Hackers claim to have unlocked iPhone X's Face ID with a mask


Hackers claim to have unlocked iPhone X's Face ID with a mask

Soon after the launch of the iPhone X with Face ID, there were many speculations suggesting that Apple will implement the same technology in the upcoming iPhones slated to be launched next year.

A week after the iPhone X officially went on sale, the Vietnamese company Bkav have proven that facial recognition is not an effective security measure.

"The latest to fall is the claim that Face ID can not be spoofed by masks, with Apple's Phil Schiller saying the company ".worked with professional mask makers and makeup artists in Hollywood to protect against these attempts to beat Face ID. The proof of concept appears to work, as you can see in the video below. It only required roughly $150 excluding 3D printer to make this mask.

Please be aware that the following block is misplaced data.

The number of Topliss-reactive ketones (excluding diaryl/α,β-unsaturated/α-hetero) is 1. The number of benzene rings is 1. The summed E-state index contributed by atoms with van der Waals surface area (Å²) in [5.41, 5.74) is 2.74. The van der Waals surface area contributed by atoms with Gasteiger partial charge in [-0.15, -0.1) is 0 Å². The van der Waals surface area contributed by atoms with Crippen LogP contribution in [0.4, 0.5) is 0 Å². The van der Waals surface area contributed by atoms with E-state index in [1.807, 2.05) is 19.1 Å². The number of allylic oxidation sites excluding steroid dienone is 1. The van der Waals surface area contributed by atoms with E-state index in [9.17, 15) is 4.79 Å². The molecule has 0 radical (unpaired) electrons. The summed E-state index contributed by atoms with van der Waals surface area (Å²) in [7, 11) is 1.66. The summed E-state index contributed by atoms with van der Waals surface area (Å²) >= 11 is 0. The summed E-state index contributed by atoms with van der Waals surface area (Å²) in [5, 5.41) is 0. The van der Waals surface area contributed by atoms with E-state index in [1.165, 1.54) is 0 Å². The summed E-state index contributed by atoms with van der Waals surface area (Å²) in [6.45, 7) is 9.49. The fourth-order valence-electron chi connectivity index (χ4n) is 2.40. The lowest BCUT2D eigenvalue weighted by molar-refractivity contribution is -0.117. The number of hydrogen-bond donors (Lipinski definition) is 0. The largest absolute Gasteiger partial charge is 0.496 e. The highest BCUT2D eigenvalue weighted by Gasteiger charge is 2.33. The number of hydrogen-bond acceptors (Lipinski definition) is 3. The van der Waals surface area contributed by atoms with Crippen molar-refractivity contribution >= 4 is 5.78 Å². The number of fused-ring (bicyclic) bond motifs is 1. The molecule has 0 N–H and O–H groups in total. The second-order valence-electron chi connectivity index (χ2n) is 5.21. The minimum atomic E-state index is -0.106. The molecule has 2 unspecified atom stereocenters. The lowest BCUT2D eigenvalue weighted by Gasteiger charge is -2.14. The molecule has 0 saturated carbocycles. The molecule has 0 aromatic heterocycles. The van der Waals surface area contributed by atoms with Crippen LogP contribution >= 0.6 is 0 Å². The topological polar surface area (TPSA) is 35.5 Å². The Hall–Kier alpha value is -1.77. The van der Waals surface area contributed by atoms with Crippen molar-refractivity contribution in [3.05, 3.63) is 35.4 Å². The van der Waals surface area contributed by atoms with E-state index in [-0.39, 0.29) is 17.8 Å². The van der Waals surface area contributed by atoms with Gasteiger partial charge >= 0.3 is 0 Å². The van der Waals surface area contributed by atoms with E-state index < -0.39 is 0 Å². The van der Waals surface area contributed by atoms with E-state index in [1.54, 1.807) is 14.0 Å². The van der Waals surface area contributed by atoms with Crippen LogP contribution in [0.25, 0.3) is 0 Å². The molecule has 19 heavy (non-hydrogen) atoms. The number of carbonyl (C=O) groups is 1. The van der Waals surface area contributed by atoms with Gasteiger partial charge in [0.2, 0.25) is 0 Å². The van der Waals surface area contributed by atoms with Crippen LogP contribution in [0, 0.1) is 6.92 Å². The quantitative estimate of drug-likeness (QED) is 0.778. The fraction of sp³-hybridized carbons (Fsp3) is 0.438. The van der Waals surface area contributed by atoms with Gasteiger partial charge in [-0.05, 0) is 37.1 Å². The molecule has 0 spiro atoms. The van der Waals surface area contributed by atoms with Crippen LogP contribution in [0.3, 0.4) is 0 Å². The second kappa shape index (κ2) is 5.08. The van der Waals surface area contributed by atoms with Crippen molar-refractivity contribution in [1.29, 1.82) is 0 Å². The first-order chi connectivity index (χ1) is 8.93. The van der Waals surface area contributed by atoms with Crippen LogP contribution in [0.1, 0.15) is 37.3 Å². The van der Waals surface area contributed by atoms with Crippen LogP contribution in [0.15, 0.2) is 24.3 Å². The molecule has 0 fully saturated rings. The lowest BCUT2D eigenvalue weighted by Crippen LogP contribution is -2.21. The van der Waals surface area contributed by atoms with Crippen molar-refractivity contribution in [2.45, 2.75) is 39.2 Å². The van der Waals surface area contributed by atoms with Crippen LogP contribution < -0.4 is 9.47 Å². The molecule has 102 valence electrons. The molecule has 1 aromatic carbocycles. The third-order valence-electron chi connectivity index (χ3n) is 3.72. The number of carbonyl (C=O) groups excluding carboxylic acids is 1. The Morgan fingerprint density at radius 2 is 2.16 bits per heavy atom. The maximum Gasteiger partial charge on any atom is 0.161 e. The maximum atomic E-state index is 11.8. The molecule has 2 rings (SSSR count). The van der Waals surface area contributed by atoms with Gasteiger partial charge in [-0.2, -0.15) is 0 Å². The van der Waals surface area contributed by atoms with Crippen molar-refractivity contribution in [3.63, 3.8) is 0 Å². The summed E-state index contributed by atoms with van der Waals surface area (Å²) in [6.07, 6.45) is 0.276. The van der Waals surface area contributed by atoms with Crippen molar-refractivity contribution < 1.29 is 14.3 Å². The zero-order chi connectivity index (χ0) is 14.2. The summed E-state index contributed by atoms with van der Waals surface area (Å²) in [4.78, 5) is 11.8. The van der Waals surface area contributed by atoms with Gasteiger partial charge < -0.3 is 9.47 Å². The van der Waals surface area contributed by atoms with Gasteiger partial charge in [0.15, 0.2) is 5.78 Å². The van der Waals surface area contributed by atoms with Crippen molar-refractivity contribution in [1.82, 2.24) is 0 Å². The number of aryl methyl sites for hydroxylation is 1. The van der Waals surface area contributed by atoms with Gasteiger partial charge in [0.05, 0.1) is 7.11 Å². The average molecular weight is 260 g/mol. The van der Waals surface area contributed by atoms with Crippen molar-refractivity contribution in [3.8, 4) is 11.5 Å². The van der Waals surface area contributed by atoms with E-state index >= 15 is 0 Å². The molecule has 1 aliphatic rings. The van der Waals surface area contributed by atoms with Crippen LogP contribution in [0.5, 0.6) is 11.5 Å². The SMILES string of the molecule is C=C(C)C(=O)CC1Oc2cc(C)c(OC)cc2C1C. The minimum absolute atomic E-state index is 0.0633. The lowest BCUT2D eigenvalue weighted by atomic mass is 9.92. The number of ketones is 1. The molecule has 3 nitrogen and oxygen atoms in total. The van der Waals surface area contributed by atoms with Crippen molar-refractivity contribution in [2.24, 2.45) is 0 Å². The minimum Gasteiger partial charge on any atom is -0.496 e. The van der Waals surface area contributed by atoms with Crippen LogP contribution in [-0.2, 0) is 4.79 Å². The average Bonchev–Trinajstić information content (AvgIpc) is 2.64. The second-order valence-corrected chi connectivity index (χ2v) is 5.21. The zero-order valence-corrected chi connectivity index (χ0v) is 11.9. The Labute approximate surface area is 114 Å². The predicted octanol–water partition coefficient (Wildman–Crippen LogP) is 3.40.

Bkav says that it had created a fake mask that is made up of different materials meant for the different parts of the face.

Like the iPhone X, the new iPad is expected to include a faster processor and a custom Apple graphics processing unit, one of the people said.

As Engadget reported, this is somewhat similar to when European hacker association Chaos Computer Club used a labour-intensive process requiring 2400 DPI photographs of a user's finger and a latex print to fool fingerprint recognition in 2013.

Apple's Face ID is supposed to be the most secure biometric security system ever put into a smartphone. But it looks like an equally big change will come in the iPad tablet series that will adopt some of the technologies that debuted on the iPhone X as well as the new "no-edge" design.

According to the firm, the recognition mechanism is not as strict as one thinks and Apple seems to rely too much on Face ID's AI.

Either way, the mask method doesn't invalidate Face ID's utility for users willing to trade a little security for a little convenience. But if you add some nefarious security researchers with a lot of spare time into the mix, things get more complicated. "It was even simpler than we ourselves had thought", Bkav said.